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Haley Moss was diagnosed with autism at age 3 and made international headlines for becoming as the first documented openly autistic attorney admitted to The Florida Bar. She received her Juris Doctor from the University of Miami School of Law in 2018, and graduated from the University of Florida in 2015 with Bachelor’s degrees in Psychology and Criminology.

Following her admission to the Bar, Haley learned that less than 1% of lawyers reported having a disability. When she was an associate attorney practicing in healthcare and international law, Haley realized her impact in the field of inclusion as a sought-out public speaker across the nation. To help revolutionize the practice of law, Haley founded her own company to lead the charge of working with businesses and law firms to hire and retain autistic and neurodiverse talent.

Haley is the author of “Middle School: The Stuff Nobody Tells You About” and “A Freshman Survival Guide for College Students with Autism Spectrum Disorders: The Stuff Nobody Tells You About.” She also illustrated and contributed to the anthology “What Every Autistic Girl Wishes Her Parents Knew.” Her writing about autism, neurodiversity, and disability has appeared in publications such as The Washington Post, ABA Journal, HuffPost, Teen Vogue, FastCompany, and more. Haley also co-hosts the Spectrumly Speaking podcast, which is dedicated to women on the autism spectrum. In addition, she has forthcoming scholarship on lawyers with disabilities, disability’s intersection with standardized testing, as well as on crimes against disabled children.

Haley has been featured in major media such as the TODAY Show, Forbes, CNN, USA Today, Yahoo!, and People, to name a few.

She currently serves on the constituency board for the University of Miami – Nova Southeastern University Center for Autism and Related Disabilities and the Board of Directors for Different Brains, is the Chair of the Unicorn Children’s Foundation Junior Board, and is a co-chair of the Miami-Dade Chapter of Florida Association for Women Lawyers diversity committee.

“Project Lifesaver is privileged to have Haley serving as one of our ambassadors. Both Haley and her parents have demonstrated great character by overcoming and flourishing in spite of the many obstacles and challenges they faced. They also clearly understand the importance of educating the community and caregivers of individuals who have cognitive disorders about the safety issues that exists for their loved one that wander”, said Gene Saunders, President and CEO of Project Lifesaver International.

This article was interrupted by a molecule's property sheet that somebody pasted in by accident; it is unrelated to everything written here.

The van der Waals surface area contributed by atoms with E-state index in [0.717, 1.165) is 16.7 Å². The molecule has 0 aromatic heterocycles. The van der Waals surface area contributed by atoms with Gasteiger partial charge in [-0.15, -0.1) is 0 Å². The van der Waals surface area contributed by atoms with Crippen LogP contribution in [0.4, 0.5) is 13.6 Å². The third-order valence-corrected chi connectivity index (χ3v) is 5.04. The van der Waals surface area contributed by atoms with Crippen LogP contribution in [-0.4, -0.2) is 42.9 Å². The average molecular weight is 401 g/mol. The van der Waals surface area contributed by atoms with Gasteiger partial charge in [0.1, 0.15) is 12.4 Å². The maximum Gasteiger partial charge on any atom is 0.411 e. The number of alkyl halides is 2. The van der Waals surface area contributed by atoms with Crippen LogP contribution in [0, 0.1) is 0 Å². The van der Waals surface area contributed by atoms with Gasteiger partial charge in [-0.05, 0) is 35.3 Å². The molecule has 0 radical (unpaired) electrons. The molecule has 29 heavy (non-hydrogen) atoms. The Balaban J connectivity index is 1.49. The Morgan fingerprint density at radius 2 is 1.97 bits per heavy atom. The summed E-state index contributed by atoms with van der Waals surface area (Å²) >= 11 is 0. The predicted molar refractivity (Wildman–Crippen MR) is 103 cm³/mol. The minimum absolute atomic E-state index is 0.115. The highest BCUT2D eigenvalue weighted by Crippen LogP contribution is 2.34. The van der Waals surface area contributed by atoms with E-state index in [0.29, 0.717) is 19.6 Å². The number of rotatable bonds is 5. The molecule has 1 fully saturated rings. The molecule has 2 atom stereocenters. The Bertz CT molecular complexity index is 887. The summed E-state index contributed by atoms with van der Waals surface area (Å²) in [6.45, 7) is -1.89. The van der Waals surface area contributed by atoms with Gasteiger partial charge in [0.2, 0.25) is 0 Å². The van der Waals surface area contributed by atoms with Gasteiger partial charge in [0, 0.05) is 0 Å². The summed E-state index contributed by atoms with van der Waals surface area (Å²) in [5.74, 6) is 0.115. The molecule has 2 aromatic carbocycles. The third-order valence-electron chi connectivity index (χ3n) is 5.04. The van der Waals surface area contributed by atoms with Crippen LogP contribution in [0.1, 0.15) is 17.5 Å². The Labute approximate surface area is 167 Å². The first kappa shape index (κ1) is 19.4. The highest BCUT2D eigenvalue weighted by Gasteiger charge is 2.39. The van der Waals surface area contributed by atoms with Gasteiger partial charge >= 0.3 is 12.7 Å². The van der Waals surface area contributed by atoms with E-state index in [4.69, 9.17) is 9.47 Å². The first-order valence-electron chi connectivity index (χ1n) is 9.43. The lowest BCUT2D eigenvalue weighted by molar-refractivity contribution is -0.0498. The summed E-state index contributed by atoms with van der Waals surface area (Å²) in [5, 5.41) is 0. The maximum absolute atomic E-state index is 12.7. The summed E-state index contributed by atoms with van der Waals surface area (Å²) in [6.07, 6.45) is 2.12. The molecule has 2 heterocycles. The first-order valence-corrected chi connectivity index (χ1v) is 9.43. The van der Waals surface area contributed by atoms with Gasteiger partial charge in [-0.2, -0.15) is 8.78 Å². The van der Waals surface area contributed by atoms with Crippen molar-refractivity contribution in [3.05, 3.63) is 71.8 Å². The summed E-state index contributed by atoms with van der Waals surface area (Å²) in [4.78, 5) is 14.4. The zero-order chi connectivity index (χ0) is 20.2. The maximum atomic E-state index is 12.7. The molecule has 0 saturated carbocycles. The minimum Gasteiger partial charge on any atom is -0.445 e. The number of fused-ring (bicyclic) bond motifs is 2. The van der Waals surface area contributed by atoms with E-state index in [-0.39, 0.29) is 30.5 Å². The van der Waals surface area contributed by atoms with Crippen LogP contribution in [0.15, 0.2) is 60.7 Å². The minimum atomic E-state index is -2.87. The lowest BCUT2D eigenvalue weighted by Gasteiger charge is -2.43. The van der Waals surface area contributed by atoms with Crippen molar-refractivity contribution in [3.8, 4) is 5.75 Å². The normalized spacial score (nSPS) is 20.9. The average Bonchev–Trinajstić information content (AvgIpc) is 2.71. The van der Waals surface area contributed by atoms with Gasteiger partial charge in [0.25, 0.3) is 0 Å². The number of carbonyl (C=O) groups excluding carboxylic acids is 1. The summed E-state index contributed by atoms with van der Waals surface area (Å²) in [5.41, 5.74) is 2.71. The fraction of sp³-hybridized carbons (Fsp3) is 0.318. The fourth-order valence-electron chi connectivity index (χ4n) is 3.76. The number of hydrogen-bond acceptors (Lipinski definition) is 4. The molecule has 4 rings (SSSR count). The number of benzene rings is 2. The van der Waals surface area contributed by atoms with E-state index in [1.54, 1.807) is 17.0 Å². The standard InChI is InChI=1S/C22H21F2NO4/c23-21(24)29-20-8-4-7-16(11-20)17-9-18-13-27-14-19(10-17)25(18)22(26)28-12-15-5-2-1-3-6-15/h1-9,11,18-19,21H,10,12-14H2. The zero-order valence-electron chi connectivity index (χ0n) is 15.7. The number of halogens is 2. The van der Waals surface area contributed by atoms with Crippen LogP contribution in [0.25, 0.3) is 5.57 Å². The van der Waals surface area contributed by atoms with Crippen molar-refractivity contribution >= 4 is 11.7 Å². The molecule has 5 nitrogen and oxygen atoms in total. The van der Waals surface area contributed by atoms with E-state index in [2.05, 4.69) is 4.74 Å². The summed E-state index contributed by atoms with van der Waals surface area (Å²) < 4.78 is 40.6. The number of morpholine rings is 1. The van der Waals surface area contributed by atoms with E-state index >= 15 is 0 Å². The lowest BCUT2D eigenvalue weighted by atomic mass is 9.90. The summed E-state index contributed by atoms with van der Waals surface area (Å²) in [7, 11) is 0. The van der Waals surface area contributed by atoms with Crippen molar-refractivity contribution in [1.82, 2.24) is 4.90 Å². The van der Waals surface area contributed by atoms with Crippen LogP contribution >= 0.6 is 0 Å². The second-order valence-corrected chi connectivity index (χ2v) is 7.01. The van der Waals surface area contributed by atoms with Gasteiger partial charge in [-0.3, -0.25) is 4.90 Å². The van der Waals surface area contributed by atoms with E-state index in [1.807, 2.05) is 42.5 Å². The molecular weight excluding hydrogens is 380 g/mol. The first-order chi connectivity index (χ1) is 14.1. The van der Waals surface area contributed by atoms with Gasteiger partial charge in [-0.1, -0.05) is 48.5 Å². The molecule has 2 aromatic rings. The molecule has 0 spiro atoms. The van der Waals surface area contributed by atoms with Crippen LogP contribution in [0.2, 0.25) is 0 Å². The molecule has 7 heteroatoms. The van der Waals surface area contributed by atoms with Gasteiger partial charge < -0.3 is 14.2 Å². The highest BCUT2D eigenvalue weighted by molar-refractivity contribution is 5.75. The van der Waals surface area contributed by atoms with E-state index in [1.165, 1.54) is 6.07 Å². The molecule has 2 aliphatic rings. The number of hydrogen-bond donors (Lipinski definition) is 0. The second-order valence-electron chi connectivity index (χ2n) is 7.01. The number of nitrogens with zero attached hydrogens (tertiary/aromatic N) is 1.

Year Recognized: 2011

Candi Spitz

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Candi Spitz is a former Broadcaster/Host and Entertainment Manager who is married to Heavy Metal Guitarist, Dan Spitz, of the bands Anthrax and Red Lamb. They are the proud parents of 5 year old Identical Twin boys who are both Autistic. Since learning of their disability, Candi has become a vocal advocate for Autism Speaks. She serves as Autism advocate working in the community to raise awareness through public speaking engagements, Radio and TV appearances, Resource Fairs and various events.

As the newest ambassador Candi will join us in our efforts by heading up to establish a $100,000.00 Autism fund to provide transmitters to those families that need the assistance and can not afford them.

“Candi will is a great addition to our ambassador family and we are delighted to have her help us reach goals for the new Autism Fund,” said PLI, CEO & Founder, Gene Saunders.

Year Recognized: 2012

Scott Heckert

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SCOTT HECKERT NASCAR K&N PRO SERIES EAST DRIVER BECOMES A PROJECT LIFESAVER AMBASSADOR

(Port. St. Lucie, FL, September 29, 2014) Over the past year the passion and hard work that Scott Heckert displayed for the sport of NASCAR motor racing has been obvious. The year has been a season of growth and success for Scott and his Turner Scott Motorsports team with two wins, qualifying for the pole position three times, one third place, and finishing in the top five, five times.

But racing is not his only passion. Scott has demonstrated a relentless dedication to help raise awareness of Project Lifesaver International (PLI) program and the devastating effects of Alzheimer’s disease. On Friday, September 26th Chief Gene Saunders, PLI’s CEO and Chief Tommy Carter, PLI’s COS inducted Scott as a PLI Ambassador. Scott is only the fifth person to become a PLI Ambassador. Scott knows from personal experience about the challenges of caring for a loved one with Alzheimer’s disease. Scott’s aunt, who has been diagnosed with Alzheimer’s and has wandering tendencies, is enrolled in the Project Lifesaver program.